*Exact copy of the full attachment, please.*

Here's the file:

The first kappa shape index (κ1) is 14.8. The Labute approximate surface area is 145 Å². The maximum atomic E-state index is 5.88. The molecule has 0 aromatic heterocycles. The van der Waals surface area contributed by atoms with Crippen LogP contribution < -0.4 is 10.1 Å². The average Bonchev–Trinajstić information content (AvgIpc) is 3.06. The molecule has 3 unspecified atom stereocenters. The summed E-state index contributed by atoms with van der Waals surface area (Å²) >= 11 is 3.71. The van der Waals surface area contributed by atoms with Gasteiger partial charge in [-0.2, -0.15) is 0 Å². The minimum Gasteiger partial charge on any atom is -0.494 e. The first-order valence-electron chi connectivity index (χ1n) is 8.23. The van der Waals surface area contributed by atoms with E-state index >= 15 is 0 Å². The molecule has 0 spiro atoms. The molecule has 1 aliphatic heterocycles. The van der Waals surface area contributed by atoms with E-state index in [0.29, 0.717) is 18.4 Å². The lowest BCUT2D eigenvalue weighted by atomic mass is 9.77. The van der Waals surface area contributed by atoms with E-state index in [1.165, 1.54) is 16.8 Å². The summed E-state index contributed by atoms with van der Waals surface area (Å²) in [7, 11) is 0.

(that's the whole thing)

The first kappa shape index (κ1) is 14.8. The Labute approximate surface area is 145 Å². The maximum atomic E-state index is 5.88. The molecule has 0 aromatic heterocycles. The van der Waals surface area contributed by atoms with Crippen LogP contribution < -0.4 is 10.1 Å². The average Bonchev–Trinajstić information content (AvgIpc) is 3.06. The molecule has 3 unspecified atom stereocenters. The summed E-state index contributed by atoms with van der Waals surface area (Å²) >= 11 is 3.71. The van der Waals surface area contributed by atoms with Gasteiger partial charge in [-0.2, -0.15) is 0 Å². The minimum Gasteiger partial charge on any atom is -0.494 e. The first-order valence-electron chi connectivity index (χ1n) is 8.23. The van der Waals surface area contributed by atoms with E-state index >= 15 is 0 Å². The molecule has 0 spiro atoms. The molecule has 1 aliphatic heterocycles. The van der Waals surface area contributed by atoms with E-state index in [0.29, 0.717) is 18.4 Å². The lowest BCUT2D eigenvalue weighted by atomic mass is 9.77. The van der Waals surface area contributed by atoms with E-state index in [1.165, 1.54) is 16.8 Å². The summed E-state index contributed by atoms with van der Waals surface area (Å²) in [7, 11) is 0.